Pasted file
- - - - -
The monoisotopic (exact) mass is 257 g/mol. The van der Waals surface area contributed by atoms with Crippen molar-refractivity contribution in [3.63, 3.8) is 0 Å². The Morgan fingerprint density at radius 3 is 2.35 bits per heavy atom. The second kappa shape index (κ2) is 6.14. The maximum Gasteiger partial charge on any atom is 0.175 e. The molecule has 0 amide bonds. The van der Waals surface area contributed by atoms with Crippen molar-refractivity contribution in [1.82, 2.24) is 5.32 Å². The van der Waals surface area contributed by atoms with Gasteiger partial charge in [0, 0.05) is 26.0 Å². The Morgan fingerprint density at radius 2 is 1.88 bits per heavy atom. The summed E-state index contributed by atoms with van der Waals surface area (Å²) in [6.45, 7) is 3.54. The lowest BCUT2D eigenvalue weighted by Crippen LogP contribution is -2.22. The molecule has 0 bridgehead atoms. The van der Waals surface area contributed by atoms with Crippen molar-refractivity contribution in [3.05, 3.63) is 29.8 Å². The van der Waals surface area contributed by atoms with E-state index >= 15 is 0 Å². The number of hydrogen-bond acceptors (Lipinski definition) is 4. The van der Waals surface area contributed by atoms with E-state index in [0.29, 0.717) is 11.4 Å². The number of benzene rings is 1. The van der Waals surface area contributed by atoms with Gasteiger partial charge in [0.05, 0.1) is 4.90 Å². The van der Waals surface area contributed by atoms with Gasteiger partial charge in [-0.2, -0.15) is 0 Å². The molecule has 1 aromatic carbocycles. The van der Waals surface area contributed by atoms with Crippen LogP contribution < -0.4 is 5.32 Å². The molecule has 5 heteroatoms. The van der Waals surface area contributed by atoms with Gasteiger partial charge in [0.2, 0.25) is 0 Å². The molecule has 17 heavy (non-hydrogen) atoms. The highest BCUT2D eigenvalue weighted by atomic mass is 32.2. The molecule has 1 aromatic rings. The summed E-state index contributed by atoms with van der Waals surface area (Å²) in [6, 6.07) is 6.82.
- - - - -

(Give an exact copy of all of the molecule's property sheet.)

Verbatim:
The monoisotopic (exact) mass is 257 g/mol. The van der Waals surface area contributed by atoms with Crippen molar-refractivity contribution in [3.63, 3.8) is 0 Å². The Morgan fingerprint density at radius 3 is 2.35 bits per heavy atom. The second kappa shape index (κ2) is 6.14. The maximum Gasteiger partial charge on any atom is 0.175 e. The molecule has 0 amide bonds. The van der Waals surface area contributed by atoms with Crippen molar-refractivity contribution in [1.82, 2.24) is 5.32 Å². The van der Waals surface area contributed by atoms with Gasteiger partial charge in [0, 0.05) is 26.0 Å². The Morgan fingerprint density at radius 2 is 1.88 bits per heavy atom. The summed E-state index contributed by atoms with van der Waals surface area (Å²) in [6.45, 7) is 3.54. The lowest BCUT2D eigenvalue weighted by Crippen LogP contribution is -2.22. The molecule has 0 bridgehead atoms. The van der Waals surface area contributed by atoms with Crippen molar-refractivity contribution in [3.05, 3.63) is 29.8 Å². The van der Waals surface area contributed by atoms with E-state index >= 15 is 0 Å². The number of hydrogen-bond acceptors (Lipinski definition) is 4. The van der Waals surface area contributed by atoms with E-state index in [0.29, 0.717) is 11.4 Å². The number of benzene rings is 1. The van der Waals surface area contributed by atoms with Gasteiger partial charge in [0.05, 0.1) is 4.90 Å². The van der Waals surface area contributed by atoms with Gasteiger partial charge in [-0.2, -0.15) is 0 Å². The molecule has 1 aromatic carbocycles. The van der Waals surface area contributed by atoms with Crippen LogP contribution < -0.4 is 5.32 Å². The molecule has 5 heteroatoms. The van der Waals surface area contributed by atoms with Gasteiger partial charge in [0.2, 0.25) is 0 Å². The molecule has 17 heavy (non-hydrogen) atoms. The highest BCUT2D eigenvalue weighted by atomic mass is 32.2. The molecule has 1 aromatic rings. The summed E-state index contributed by atoms with van der Waals surface area (Å²) in [6, 6.07) is 6.82.